So you’ve made a budget, cut out unnecessary spending and found ways to earn extra income. You finally have money to set aside. Great work!
Now the question is: Where will you stash that cash?
If you just let it pile up in your checking account — or worse, stuff it under your mattress — your money won’t be working to its highest potential. You want your savings to grow!
Depending on your goals, there are different ways you should save. You’ll put your money in a 401(k) or an IRA if you’re saving for retirement. If you’re looking to contribute to your kid’s future college tuition bill, you might want to stash your money in a 529 savings plan.
But if you’re saving money for a rainy day or trying to bulk up that emergency fund, a high-yield savings account is the perfect place to store your coins.
What Is a High-Yield Savings Account?
As of Jan. 18, 2022, the national average interest rate for saving accounts was just 0.06%. But high-yield savings accounts can have interest rates of 0.6% —10 times what a traditional savings account might earn.
An interest rate of 0.6% may not sound like a lot, but let’s take a look at a real-life example.
If you put $10,000 in a savings account that earned 0.06% interest, you’d earn $6 in interest by the end of the year.
If you had the same amount of money in a high-yield savings account earning 0.6% interest, you’d earn $60 in interest by the end of the year. That’s $54 more to pad your savings.
For the past couple years, interest rates have been historically low. That means it costs less to borrow money, but the interest rates attached to savings accounts and CDs are also depressed.
During periods of higher interest rates, a high-yield savings account can pay interest of 2% or even 3%.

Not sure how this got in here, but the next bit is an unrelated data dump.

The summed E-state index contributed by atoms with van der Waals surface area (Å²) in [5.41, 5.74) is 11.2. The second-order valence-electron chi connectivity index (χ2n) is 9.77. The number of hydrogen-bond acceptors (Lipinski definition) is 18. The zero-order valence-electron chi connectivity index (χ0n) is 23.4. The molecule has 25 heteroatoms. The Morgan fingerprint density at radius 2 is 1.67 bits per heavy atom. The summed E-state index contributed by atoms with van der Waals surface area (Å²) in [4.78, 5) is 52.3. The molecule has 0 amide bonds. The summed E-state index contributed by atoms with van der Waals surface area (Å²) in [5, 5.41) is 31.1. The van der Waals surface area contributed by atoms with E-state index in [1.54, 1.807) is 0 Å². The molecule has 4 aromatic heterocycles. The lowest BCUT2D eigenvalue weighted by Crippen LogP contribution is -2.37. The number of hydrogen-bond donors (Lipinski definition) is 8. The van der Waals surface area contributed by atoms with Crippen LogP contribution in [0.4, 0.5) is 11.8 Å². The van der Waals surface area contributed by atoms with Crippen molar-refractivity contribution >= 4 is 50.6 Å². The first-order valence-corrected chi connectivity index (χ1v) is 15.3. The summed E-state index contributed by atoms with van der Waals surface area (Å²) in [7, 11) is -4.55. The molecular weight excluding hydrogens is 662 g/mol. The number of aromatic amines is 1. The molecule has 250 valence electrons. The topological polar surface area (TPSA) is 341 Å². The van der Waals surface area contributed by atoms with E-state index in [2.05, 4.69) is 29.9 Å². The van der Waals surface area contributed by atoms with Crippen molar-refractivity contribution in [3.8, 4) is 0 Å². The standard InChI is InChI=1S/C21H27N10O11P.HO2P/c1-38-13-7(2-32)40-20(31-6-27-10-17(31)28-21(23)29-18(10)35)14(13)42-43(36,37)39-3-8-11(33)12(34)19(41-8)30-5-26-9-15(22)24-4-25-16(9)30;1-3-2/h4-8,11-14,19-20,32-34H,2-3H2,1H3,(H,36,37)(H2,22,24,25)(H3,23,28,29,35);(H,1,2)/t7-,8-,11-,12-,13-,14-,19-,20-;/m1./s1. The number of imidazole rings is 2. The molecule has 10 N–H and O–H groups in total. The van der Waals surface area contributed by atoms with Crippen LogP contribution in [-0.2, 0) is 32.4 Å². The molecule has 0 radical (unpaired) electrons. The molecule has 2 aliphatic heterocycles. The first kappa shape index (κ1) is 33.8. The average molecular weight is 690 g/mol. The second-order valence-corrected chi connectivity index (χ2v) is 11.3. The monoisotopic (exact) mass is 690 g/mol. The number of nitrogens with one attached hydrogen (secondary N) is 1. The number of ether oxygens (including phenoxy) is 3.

How You Should Use a High-Yield Savings Account
Typically, you’ll house money in a high-interest savings account for the same reasons you’d use a traditional savings account. High-interest savings accounts are stable savings vehicles for money you’ll want to access in the next one to five years.
Open a high-yield savings account for goals like:
- An emergency fund
- A downpayment on a new car
- A downpayment on a house
- A big vacation
- Future wedding expenses
- Startup costs for an entrepreneurial endeavor
Benefits of High-Yield Savings Accounts
High-yield savings accounts are often a better choice than traditional savings accounts because you earn more interest on your money.
Your money won’t grow as fast as it could if you invested it, but there’s no risk of losing your savings if your account is with a FDIC-insured bank or NCUA-insured credit union.
Also, if you open your high-yield savings account at an online bank or a bank separate from your main checking account, it could take up to a day or two to transfer money out of your account for spending. Having that extra waiting period can help you avoid dipping into your savings on a whim when you see a sale at your favorite store.
Disadvantages of High-Yield Savings Accounts
Some high-yield savings accounts have minimum deposit requirements or minimum balance requirements, meaning you’ll need a certain amount of money to open your account and you can’t let your balance drop below a certain amount without encountering fees. Your account may also charge monthly fees for maintenance.